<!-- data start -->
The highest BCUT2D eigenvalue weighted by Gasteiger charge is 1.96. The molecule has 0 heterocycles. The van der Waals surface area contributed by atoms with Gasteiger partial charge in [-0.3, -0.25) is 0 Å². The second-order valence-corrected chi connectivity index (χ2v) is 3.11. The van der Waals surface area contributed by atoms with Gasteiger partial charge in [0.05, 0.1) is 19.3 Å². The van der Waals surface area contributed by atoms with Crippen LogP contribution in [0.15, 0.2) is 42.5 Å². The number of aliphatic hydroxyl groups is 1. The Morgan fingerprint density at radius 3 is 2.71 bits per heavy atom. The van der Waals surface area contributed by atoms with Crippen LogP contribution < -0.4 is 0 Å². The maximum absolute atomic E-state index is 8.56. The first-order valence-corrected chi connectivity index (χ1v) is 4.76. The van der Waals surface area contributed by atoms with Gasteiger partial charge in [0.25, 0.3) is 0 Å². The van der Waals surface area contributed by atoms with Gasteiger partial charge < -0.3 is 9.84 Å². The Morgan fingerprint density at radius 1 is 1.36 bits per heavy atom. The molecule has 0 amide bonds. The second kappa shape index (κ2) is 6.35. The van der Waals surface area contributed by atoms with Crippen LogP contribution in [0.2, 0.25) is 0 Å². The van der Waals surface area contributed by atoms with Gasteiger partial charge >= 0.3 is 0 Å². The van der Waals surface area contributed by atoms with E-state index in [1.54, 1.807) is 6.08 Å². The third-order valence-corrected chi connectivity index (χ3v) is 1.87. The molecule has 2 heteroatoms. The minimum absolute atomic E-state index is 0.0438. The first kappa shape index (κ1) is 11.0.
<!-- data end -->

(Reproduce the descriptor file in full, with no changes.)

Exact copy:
The highest BCUT2D eigenvalue weighted by Gasteiger charge is 1.96. The molecule has 0 heterocycles. The van der Waals surface area contributed by atoms with Gasteiger partial charge in [-0.3, -0.25) is 0 Å². The second-order valence-corrected chi connectivity index (χ2v) is 3.11. The van der Waals surface area contributed by atoms with Gasteiger partial charge in [0.05, 0.1) is 19.3 Å². The van der Waals surface area contributed by atoms with Crippen LogP contribution in [0.15, 0.2) is 42.5 Å². The number of aliphatic hydroxyl groups is 1. The Morgan fingerprint density at radius 3 is 2.71 bits per heavy atom. The van der Waals surface area contributed by atoms with Crippen LogP contribution < -0.4 is 0 Å². The maximum absolute atomic E-state index is 8.56. The first-order valence-corrected chi connectivity index (χ1v) is 4.76. The van der Waals surface area contributed by atoms with Gasteiger partial charge in [0.25, 0.3) is 0 Å². The van der Waals surface area contributed by atoms with Gasteiger partial charge < -0.3 is 9.84 Å². The Morgan fingerprint density at radius 1 is 1.36 bits per heavy atom. The molecule has 0 amide bonds. The second kappa shape index (κ2) is 6.35. The van der Waals surface area contributed by atoms with Crippen LogP contribution in [0.2, 0.25) is 0 Å². The van der Waals surface area contributed by atoms with Gasteiger partial charge >= 0.3 is 0 Å². The van der Waals surface area contributed by atoms with E-state index in [1.54, 1.807) is 6.08 Å². The third-order valence-corrected chi connectivity index (χ3v) is 1.87. The molecule has 2 heteroatoms. The minimum absolute atomic E-state index is 0.0438. The first kappa shape index (κ1) is 11.0.